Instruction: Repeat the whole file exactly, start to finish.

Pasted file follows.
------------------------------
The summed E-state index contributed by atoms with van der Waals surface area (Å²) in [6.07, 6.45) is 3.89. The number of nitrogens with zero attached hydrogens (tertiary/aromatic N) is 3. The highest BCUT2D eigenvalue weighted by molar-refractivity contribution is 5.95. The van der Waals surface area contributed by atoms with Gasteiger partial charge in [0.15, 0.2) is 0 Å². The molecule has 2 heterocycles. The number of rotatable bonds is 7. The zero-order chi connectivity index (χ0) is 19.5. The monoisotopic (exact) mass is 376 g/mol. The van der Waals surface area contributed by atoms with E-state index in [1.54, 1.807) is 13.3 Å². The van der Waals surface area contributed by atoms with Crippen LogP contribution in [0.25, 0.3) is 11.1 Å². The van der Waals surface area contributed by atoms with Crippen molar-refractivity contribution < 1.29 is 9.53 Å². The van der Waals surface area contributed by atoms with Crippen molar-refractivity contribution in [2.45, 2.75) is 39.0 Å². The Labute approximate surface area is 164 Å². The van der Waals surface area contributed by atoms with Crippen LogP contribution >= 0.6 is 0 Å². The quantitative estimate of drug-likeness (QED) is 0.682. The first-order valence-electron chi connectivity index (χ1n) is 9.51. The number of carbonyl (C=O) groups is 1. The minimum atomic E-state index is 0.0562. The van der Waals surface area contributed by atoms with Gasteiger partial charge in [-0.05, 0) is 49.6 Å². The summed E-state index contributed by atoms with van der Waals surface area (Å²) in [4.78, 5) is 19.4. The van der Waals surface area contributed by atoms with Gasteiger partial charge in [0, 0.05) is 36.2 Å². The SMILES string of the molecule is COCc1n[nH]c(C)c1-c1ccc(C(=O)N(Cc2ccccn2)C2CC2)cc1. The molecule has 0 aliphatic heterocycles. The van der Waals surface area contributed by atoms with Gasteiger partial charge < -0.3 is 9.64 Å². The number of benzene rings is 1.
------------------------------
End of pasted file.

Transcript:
The summed E-state index contributed by atoms with van der Waals surface area (Å²) in [6.07, 6.45) is 3.89. The number of nitrogens with zero attached hydrogens (tertiary/aromatic N) is 3. The highest BCUT2D eigenvalue weighted by molar-refractivity contribution is 5.95. The van der Waals surface area contributed by atoms with Gasteiger partial charge in [0.15, 0.2) is 0 Å². The molecule has 2 heterocycles. The number of rotatable bonds is 7. The zero-order chi connectivity index (χ0) is 19.5. The monoisotopic (exact) mass is 376 g/mol. The van der Waals surface area contributed by atoms with E-state index in [1.54, 1.807) is 13.3 Å². The van der Waals surface area contributed by atoms with Crippen LogP contribution in [0.25, 0.3) is 11.1 Å². The van der Waals surface area contributed by atoms with Crippen molar-refractivity contribution < 1.29 is 9.53 Å². The van der Waals surface area contributed by atoms with Crippen molar-refractivity contribution in [2.45, 2.75) is 39.0 Å². The Labute approximate surface area is 164 Å². The van der Waals surface area contributed by atoms with Crippen LogP contribution >= 0.6 is 0 Å². The quantitative estimate of drug-likeness (QED) is 0.682. The first-order valence-electron chi connectivity index (χ1n) is 9.51. The number of carbonyl (C=O) groups is 1. The minimum atomic E-state index is 0.0562. The van der Waals surface area contributed by atoms with Gasteiger partial charge in [-0.05, 0) is 49.6 Å². The summed E-state index contributed by atoms with van der Waals surface area (Å²) in [4.78, 5) is 19.4. The van der Waals surface area contributed by atoms with Gasteiger partial charge in [0, 0.05) is 36.2 Å². The SMILES string of the molecule is COCc1n[nH]c(C)c1-c1ccc(C(=O)N(Cc2ccccn2)C2CC2)cc1. The molecule has 0 aliphatic heterocycles. The van der Waals surface area contributed by atoms with Gasteiger partial charge < -0.3 is 9.64 Å². The number of benzene rings is 1.